The scope of the course is set in two related ways. The first is to identify the trends and trajectories that are current or expected that now shape the bioeconomy and are expected to shape it in the future. The second is to frame current trends in terms of the legacies and pitfalls associated various bioscience and biotechnology trajectories to convey an understanding of how trends are followed and watched, and how the empirical base for science and technology foresight are developed.

This course requires no prior knowledge of the area
Entry Requirements (not applicable to Visiting Students)
Pre-requisites Co-requisites
Prohibited Combinations Other requirements None
Additional Costs None
Information for Visiting Students
Displayed in Visiting Students Prospectus?No
Course Delivery Information
Delivery period: 2013/14 Semester 1, Available to all students (SV1) Learn enabled:  Yes Quota:  16
Web Timetable Web Timetable
Course Start Date 16/09/2013
Breakdown of Learning and Teaching activities (Further Info) Total Hours: 100 ( Lecture Hours 10, Programme Level Learning and Teaching Hours 2, Directed Learning and Independent Learning Hours 88 )
Additional Notes
Breakdown of Assessment Methods (Further Info) Written Exam 0 %, Coursework 100 %, Practical Exam 0 %
No Exam Information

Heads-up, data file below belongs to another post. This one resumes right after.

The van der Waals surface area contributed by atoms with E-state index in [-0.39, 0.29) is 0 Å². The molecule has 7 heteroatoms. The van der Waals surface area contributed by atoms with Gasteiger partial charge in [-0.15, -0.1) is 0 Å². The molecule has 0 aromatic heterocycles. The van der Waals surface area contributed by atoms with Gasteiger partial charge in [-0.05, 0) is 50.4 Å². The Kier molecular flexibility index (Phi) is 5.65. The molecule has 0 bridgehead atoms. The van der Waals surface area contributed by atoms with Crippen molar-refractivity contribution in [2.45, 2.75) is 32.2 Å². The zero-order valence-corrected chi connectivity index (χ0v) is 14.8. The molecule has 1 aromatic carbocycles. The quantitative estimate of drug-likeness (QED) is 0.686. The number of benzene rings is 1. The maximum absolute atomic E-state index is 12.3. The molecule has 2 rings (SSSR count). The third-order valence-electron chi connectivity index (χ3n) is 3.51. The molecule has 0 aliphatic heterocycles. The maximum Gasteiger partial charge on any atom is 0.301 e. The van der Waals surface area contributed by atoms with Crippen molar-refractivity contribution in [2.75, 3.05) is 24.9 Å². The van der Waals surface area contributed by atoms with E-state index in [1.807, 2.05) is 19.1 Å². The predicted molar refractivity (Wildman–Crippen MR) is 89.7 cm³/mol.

Summary of Intended Learning Outcomes
By the end of the course students will have:

- Have comprehensive knowledge of the current trends in life science innovation, including, but not limited to: synthetic biology, systems biology, bioinformatics, genetics and genomics, nanobiotechnology, and industrial applications of biotechnology (eg. OLEDs - organic light emitting displays).

- Be able to deploy their knowledge in practical contexts to differentiate bioscience and biotechnology with long scientific pedigrees from those that are clearly at the leading, possibly even speculative, edge.

- Have the critical analysis skills to differentiate between bioscience and biotechnology for which there is a growing evidentiary base, versus those areas that are stagnant or waning, as a means to develop science and technology foresighting skills.
Assessment Information
Assessment will be a final essay of no more than 3000 words on a topic to be agreed between the student and the course convener. This might be a short research paper, literature review, or the application of a regional or sector analysis on the bioeconomy. The assessment may focus on a particular week's topic, or it may cover a broad range of issues covered throughout the course. Students should contact the course convenor to discuss potential assessment topics at the earliest opportunity.
Special Arrangements
Additional Information
Academic description Not entered